Monday 2 February 1942
|"A British destroyer flotilla taking part in Mediterranean operations." Photo was taken on board HMS Jervis in the eastern Mediterranean, 2 February 1942 (© IWM (A 8576)).|
|"Major the Earl of Bradford (right) directs his company of the Home Guard during exercises with regular troops, 2 February 1942." © IWM (H 17543).|
|A snow-covered SB2U-2 Vindicator sits on the USS Wasp flight deck, February 1942 (Naval History and Heritage Command).|
|"Kepper Harbour, Singapore. 2 February 1942. Men of HMAS Hobart returning electric sewing machines in wooden crates that they had found in a godown (storage shed where incoming merchant goods were stored after unloading), just before the fall of Singapore. Approximately fifty sailors were placed under guard on the quarterdeck by the gunnery officer before Captain H. Howden returned to the ship from the dockyard and ordered the sailors to return the machines to the godown. However, some machines were brought back to the ship with a lot of other selected material. The Captain returned to the ship with a car and the dockyard crest, both of which were shipped back to Australia. (Donor M. Williams)" Australian War Memorial P02497.026.|
|Tamagawa Maru, sunk by USS Seadragon on 2 February 1942.|
Following the successful Marshalls-Gilbert Raids of 1 February, Admiral Halsey retires with his task force from the area in bright moonlight. The US Navy ships are shadowed by Japanese planes and a submarine but escape unscathed at 25 knots. The ships encounter a sudden storm during the morning, which they use to screen themselves from the Japanese. Halsey proudly tells that the task force that it has "made history in the Marshalls."
|FV Cape Spartel, one of the ships sunk by the Luftwaffe on 2 February 1942.|
|Admiral Doenitz graces the cover of Time Magazine, 2 February 1942 (cover credit: Vuk Vuchinich).|
U-103 (Kptlt. Werner Winter), on its sixth patrol out of Lorient, is operating off the east coast of the United States as part of Operation Paukenschlag (Drumbeat). Winter gets his first sinking of the patrol when he torpedoes and then shells 6182-ton US tanker W. L. Steed about 85 nautical miles (160 km) east of the mouth of the Delaware River. The weather is horrendous, with snow and icy temperatures, so many of the 38 men who take to the boats perish from exposure. Ultimately, there are 34 dead and four survivors.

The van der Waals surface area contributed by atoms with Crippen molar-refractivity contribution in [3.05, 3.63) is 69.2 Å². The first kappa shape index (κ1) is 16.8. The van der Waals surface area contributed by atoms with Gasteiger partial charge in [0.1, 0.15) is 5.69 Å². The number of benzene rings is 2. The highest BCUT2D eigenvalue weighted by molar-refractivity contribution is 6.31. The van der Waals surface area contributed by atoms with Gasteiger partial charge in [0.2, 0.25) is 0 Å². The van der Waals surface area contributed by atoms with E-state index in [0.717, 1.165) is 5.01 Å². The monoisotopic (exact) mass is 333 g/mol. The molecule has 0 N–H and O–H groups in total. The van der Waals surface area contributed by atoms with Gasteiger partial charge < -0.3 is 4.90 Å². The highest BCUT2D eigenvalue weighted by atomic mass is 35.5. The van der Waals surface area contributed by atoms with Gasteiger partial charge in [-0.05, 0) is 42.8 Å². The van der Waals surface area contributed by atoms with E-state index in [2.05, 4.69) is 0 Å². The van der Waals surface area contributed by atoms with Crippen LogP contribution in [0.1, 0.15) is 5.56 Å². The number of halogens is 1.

|Ernst Kals, commander of U-130.|
|W. L. Steed, sunk by U-103 on 2 February 1942.|
Battle of the Mediterranean: German Lieutenant General Erwin Rommel's troops continue their rapid march from Benghazi. The Afrika Korps is advancing in two columns. The coastal column captures Berta but is stopped a dozen miles west of Derna. The inland column advances further, stopping south of Derna. In Cairo, General Claude Auchinleck, Commander in Chief Middle East Command, can see what is coming and tells his Eighth Army commanders that he expects them to hold Tobruk.
|The Air Training Corps (ATC) Gazette Vol. II No. 2, February 1942.|
Major General Joseph W. Stilwell becomes Chief of Staff to Supreme Commander, China Theater (Chiang Kai-shek). His portfolio is to:
increase the effectiveness of United States assistance to the Chinese Government for the prosecution of the war and to assist in improving the combat efficiency of the Chinese Army.Stilwell cannot do much about the Chinese Army, but he helps to sort out the chaos of Lend-Lease shipments to China.
The Headquarters of the USAAF 49th Pursuit Squadron (Interceptor) arrives in Melbourne, Victoria. They are equipped with P-40s, the most plentiful USAAF fighter at this time. These are raw pilots just out of flight school and their first assignment is to help put their own planes together from the crates in which they were shipped.
Egypt: The entire British position in the Mediterranean hinges on keeping a tight grip on Egypt. However, that grip is shaken today when King Farouk, who is known to harbor Axis sympathies, forces his entire cabinet to resign.
Holocaust: The commandant at the Auschwitz camp institutes a new "reeducation" policy for some prisoners (Erziehungshäftlinge). This involves giving such prisoners a new series of numbers (beginning EH 1) that are distinct from the general series of numbers. A total of 1137 such numbers are issued. These reeducation prisoners live under the same conditions as other prisoners in the camp but are released after a limited period not to exceed eight weeks (though this time limit is not honored in actuality and many spend much longer in the camp). Ultimately, about 11,000 prisoners in this category pass through Auschwitz.
American Homefront: The Federal Bureau of Investigation is rounding up suspected Japanese spies, as evidenced by a headline in the 2 February 1942 Seattle Daily Times which reads, "FBI Ousts Nipponese in Island Raid."
|Bow view of the USS Silversides (SS-236) off Mare Island, California, 2 February 1942 (U.S. Navy).|